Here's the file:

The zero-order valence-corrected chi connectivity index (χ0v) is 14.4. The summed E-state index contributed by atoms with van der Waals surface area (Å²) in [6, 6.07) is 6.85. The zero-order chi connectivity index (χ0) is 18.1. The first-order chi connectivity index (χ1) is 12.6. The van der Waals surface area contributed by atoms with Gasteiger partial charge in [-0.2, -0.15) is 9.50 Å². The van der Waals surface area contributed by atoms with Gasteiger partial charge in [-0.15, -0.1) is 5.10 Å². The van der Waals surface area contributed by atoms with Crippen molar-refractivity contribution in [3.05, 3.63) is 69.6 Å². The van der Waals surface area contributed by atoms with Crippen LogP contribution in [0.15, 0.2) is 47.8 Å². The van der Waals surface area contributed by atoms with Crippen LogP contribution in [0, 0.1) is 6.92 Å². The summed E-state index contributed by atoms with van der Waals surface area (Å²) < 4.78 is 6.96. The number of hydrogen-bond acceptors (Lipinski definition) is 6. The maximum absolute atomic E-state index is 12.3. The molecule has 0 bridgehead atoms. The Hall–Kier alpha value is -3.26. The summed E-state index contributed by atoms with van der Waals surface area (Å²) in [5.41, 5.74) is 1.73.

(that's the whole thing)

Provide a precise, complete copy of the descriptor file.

The zero-order valence-corrected chi connectivity index (χ0v) is 14.4. The summed E-state index contributed by atoms with van der Waals surface area (Å²) in [6, 6.07) is 6.85. The zero-order chi connectivity index (χ0) is 18.1. The first-order chi connectivity index (χ1) is 12.6. The van der Waals surface area contributed by atoms with Gasteiger partial charge in [-0.2, -0.15) is 9.50 Å². The van der Waals surface area contributed by atoms with Gasteiger partial charge in [-0.15, -0.1) is 5.10 Å². The van der Waals surface area contributed by atoms with Crippen molar-refractivity contribution in [3.05, 3.63) is 69.6 Å². The van der Waals surface area contributed by atoms with Crippen LogP contribution in [0.15, 0.2) is 47.8 Å². The van der Waals surface area contributed by atoms with Crippen LogP contribution in [0, 0.1) is 6.92 Å². The summed E-state index contributed by atoms with van der Waals surface area (Å²) < 4.78 is 6.96. The number of hydrogen-bond acceptors (Lipinski definition) is 6. The maximum absolute atomic E-state index is 12.3. The molecule has 0 bridgehead atoms. The Hall–Kier alpha value is -3.26. The summed E-state index contributed by atoms with van der Waals surface area (Å²) in [5.41, 5.74) is 1.73.